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Why Being Left Out Hurts So Bad

via Reject

Purdue University Professor Kip William studies the effects of ostracism.

Everyone knows how much it can hurt to be left out, to be excluded from a playground game or not invited to a party.

But the hurt doesn’t end there. The movie Reject, being screened Thursday at the Cleveland International Film Festival, looks at the long-term consequences of social exclusion.

This week I talked with Purdue University Professor Kip Williams, whose research is featured in the film. Williams developed a simple computer game to explore the consequences of rejection.

Q: One of the experiments that you’ve done that’s highlighted in the movie is this game CyberBall. Can you describe the game?

A: CyberBall is an online virtual ball toss game. And we have participants typically college students but there’ve been kids as young as five or six who’ve been part of these studies all the way to people who are 85 years old.

Typically they’re playing this virtual ball toss game and they’re encouraged who visualize who people are, and where they are.

What they don’t realize is that some of them get the ball about an equal number of times to everybody else so they are included, whereas others only get the ball at the beginning once and then never again.

So what we’re wondering about is what is the impact of being ignored or excluded in this very very minimal experience.

We find that it activates pain centers in the brain. It makes them feel lower self-esteem and makes them feel less belonging with other people and it makes them feel less worthy of attention.

These have downstream behavioral outcomes as well. It makes them more likely to conform to other people even when those other people are clearly wrong. It makes them more likely to comply with a request to donate money. It makes them more likely to obey somebody’s command. So they do a number of things to get back into the good graces of others, to fit in more.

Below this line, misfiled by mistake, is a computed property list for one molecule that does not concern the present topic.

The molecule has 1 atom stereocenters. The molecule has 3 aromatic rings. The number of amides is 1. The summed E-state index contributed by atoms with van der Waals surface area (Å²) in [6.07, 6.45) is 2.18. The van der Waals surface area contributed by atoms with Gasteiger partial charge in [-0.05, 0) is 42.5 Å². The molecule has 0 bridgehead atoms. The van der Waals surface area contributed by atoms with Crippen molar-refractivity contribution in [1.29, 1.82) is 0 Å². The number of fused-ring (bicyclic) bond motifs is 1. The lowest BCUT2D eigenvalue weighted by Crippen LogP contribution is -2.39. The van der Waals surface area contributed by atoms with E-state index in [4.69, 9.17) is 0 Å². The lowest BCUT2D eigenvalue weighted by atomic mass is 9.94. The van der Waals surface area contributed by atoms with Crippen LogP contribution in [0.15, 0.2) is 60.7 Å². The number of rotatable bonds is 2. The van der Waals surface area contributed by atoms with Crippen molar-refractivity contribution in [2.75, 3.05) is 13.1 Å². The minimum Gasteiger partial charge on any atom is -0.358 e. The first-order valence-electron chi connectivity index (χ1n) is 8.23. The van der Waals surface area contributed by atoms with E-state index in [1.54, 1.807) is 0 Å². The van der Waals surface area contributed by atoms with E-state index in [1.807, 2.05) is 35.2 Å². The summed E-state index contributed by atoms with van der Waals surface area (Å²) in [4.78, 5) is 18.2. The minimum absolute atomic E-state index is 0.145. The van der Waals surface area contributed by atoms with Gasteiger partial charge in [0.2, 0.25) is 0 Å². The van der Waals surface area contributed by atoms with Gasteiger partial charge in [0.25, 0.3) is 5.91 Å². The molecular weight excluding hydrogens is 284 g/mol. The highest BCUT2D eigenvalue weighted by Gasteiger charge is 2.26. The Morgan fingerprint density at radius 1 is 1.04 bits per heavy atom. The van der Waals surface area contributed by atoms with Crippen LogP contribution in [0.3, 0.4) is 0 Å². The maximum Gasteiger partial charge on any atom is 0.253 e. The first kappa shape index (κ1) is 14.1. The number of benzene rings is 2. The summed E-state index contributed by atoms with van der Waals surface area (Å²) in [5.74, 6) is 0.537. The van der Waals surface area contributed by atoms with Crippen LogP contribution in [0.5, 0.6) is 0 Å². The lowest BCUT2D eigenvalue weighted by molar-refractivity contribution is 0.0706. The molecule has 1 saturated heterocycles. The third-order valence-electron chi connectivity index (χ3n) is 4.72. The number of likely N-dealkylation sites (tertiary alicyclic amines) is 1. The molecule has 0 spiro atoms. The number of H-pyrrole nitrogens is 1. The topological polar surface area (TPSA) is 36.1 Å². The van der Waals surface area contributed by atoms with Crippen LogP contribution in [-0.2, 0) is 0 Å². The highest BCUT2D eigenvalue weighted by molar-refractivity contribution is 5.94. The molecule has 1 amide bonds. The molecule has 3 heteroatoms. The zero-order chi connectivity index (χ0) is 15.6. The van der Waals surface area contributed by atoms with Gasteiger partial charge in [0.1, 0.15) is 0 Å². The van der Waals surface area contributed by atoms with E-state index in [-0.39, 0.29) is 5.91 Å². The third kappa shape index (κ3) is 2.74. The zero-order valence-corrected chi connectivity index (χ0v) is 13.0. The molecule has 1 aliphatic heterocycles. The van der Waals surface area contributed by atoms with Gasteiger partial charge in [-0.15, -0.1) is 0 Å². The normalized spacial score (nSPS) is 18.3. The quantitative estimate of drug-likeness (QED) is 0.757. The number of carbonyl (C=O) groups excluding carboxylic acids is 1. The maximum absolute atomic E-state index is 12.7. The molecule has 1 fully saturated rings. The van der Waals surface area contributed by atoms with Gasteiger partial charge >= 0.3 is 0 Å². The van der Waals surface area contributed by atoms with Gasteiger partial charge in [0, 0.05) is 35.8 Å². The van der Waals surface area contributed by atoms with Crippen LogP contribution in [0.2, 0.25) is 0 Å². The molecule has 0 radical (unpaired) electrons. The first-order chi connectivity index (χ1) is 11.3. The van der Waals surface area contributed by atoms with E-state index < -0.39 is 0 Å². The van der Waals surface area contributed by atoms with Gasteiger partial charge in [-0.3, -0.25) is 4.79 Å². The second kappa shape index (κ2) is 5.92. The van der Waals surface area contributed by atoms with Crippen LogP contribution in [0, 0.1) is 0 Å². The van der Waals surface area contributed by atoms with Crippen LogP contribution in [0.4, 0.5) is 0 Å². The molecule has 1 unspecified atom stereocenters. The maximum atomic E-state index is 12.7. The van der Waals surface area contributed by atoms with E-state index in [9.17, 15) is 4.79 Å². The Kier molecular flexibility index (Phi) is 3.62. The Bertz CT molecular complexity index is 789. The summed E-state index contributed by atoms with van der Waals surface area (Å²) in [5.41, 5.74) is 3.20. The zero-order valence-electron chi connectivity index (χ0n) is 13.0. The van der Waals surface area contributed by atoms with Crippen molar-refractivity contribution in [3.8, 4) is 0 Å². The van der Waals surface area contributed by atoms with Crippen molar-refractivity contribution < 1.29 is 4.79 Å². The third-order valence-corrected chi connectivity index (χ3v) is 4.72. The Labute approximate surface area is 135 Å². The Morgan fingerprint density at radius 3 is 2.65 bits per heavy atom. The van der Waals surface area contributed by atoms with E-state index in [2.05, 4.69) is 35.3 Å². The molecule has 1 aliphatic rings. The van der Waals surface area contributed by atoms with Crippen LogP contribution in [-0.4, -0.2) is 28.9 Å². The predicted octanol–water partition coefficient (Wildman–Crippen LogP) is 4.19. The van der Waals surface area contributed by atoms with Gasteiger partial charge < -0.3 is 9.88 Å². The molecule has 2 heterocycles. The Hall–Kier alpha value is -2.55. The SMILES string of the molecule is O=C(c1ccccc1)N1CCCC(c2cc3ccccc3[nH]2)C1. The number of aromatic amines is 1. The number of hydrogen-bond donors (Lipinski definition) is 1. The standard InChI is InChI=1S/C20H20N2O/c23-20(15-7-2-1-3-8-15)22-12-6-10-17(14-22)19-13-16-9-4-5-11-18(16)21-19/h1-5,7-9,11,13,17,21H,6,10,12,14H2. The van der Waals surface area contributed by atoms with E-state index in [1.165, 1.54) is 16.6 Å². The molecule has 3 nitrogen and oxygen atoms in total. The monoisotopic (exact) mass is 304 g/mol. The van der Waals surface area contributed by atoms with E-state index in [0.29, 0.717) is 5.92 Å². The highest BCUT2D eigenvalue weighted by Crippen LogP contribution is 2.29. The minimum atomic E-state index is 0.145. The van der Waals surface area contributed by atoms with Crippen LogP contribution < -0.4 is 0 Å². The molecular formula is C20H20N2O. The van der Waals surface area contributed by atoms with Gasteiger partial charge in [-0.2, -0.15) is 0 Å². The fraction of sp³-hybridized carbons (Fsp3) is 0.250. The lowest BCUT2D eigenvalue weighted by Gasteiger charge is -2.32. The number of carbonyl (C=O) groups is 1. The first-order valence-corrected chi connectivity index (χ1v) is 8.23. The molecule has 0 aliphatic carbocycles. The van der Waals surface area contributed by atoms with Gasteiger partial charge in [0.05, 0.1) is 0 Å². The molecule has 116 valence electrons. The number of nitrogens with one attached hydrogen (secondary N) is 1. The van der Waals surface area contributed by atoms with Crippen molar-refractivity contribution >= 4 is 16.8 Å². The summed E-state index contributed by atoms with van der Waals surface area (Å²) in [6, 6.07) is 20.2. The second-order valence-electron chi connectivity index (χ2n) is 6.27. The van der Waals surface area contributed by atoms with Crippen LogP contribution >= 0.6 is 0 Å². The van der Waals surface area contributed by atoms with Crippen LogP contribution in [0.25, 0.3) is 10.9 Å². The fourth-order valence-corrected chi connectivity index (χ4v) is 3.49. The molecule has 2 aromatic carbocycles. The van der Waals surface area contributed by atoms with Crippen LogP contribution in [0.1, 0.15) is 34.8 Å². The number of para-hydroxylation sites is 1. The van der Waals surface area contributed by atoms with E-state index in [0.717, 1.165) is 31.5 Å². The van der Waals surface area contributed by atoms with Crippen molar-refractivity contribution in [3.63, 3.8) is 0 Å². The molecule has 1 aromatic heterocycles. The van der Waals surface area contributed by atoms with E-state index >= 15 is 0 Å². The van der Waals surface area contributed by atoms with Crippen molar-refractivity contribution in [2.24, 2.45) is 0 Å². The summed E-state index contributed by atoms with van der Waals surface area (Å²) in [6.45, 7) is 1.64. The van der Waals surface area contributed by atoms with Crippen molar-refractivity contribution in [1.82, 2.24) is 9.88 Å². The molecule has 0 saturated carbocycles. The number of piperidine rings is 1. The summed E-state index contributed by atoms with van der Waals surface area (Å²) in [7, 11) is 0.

They’re also better able to detect emotional expressions in other people’s faces. They can tell a genuine smile from a non-genuine smile better if they’ve just been ostracized through CyberBall than if they had been included. And it has a number of other interesting effects. It actually makes them physically colder if they’ve been ostracized than if they’d been included.

Q: Can you actually make a connection from just this computer game on the screen to all those other effects out in the world?

A: Yup. It underestimates ostracism in the real world because first of all you don’t really care about these other people on the screen. And yet even then you experience pain. So if you did know these people if they were people who mattered to you and it did occur day in and day out it’s just going to be a larger effect. So I think what we’ve done is we’ve tried to make the effect as minimal as we can and we’re surprised at how strong the effect is even when the manipulation is so minimal.

Q: Have you played Cyberball?

A: More than you’d like to know.

Q: How does it make you feel?

A: At this point I makes me rather bored.

But when I first started doing this research and I would be playing it I could feel the effects even on me.

Or if I was doing a real ball-tossing experiment with real people and I told the people who were working with me not to throw the ball to me, I was always surprised that even though I just told them not to throw it to me, I was still feeling bad. That kind of gave me a clue that this was a pretty deep thing, that even though I told them to do it, it still makes me feel bad.


The film Reject will be screened Thursday at 4:15 p.m. and Friday at 2 p.m. at the Cleveland International Film Festival. The Thursday screening will be followed by a panel discussion including Williams and:

  • Ruth Thomas-Suh, Reject Director;
  • Bridget Rotman, Teacher at Ruffing Montessori School in Cleveland Heights; and
  • Pat Lyden, Executive Director & CEO of the Suicide Prevention Education Alliance.

Thomas-Suh appeared last month on WCPN’s talk show the Sound of Ideas along with a Solon teenager who launched his own effort to promote greater tolerance of others.

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